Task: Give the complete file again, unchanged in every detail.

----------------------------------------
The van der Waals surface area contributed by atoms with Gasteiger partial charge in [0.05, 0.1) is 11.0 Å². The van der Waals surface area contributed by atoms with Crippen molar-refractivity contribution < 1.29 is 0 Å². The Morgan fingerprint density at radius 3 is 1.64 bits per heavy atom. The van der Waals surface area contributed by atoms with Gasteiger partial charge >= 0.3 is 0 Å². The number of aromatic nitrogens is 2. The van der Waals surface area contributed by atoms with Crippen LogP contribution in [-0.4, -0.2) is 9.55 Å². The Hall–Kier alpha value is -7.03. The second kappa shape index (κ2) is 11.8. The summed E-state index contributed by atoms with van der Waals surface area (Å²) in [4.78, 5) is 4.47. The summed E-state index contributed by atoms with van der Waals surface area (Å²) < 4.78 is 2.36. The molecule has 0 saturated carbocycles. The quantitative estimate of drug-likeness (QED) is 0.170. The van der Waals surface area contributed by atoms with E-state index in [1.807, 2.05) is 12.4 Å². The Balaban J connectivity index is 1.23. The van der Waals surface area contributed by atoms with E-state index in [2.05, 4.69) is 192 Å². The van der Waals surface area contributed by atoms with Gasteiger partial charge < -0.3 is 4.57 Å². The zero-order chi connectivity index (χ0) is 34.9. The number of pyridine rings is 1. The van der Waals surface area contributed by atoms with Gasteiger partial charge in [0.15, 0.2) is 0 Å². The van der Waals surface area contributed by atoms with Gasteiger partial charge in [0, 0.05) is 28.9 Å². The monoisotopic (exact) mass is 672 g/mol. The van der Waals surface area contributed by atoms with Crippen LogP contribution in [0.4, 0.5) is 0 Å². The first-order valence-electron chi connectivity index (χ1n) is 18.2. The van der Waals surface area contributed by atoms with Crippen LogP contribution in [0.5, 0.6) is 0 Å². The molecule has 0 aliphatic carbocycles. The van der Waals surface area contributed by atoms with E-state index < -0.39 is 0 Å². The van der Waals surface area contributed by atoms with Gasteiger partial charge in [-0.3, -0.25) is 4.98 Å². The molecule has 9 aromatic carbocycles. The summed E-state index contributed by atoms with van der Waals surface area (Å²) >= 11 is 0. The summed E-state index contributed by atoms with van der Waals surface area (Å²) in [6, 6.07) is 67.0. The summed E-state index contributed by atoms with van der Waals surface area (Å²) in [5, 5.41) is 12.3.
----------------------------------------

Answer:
The van der Waals surface area contributed by atoms with Gasteiger partial charge in [0.05, 0.1) is 11.0 Å². The van der Waals surface area contributed by atoms with Crippen molar-refractivity contribution < 1.29 is 0 Å². The Morgan fingerprint density at radius 3 is 1.64 bits per heavy atom. The van der Waals surface area contributed by atoms with Gasteiger partial charge >= 0.3 is 0 Å². The number of aromatic nitrogens is 2. The van der Waals surface area contributed by atoms with Crippen LogP contribution in [-0.4, -0.2) is 9.55 Å². The Hall–Kier alpha value is -7.03. The second kappa shape index (κ2) is 11.8. The summed E-state index contributed by atoms with van der Waals surface area (Å²) in [4.78, 5) is 4.47. The summed E-state index contributed by atoms with van der Waals surface area (Å²) < 4.78 is 2.36. The molecule has 0 saturated carbocycles. The quantitative estimate of drug-likeness (QED) is 0.170. The van der Waals surface area contributed by atoms with E-state index in [1.807, 2.05) is 12.4 Å². The Balaban J connectivity index is 1.23. The van der Waals surface area contributed by atoms with E-state index in [2.05, 4.69) is 192 Å². The van der Waals surface area contributed by atoms with Gasteiger partial charge < -0.3 is 4.57 Å². The zero-order chi connectivity index (χ0) is 34.9. The number of pyridine rings is 1. The van der Waals surface area contributed by atoms with Gasteiger partial charge in [0.15, 0.2) is 0 Å². The van der Waals surface area contributed by atoms with Gasteiger partial charge in [0, 0.05) is 28.9 Å². The monoisotopic (exact) mass is 672 g/mol. The van der Waals surface area contributed by atoms with Crippen LogP contribution in [0.4, 0.5) is 0 Å². The first-order valence-electron chi connectivity index (χ1n) is 18.2. The van der Waals surface area contributed by atoms with Crippen LogP contribution in [0.5, 0.6) is 0 Å². The molecule has 0 aliphatic carbocycles. The van der Waals surface area contributed by atoms with E-state index < -0.39 is 0 Å². The van der Waals surface area contributed by atoms with Gasteiger partial charge in [-0.3, -0.25) is 4.98 Å². The molecule has 9 aromatic carbocycles. The summed E-state index contributed by atoms with van der Waals surface area (Å²) >= 11 is 0. The summed E-state index contributed by atoms with van der Waals surface area (Å²) in [6, 6.07) is 67.0. The summed E-state index contributed by atoms with van der Waals surface area (Å²) in [5, 5.41) is 12.3.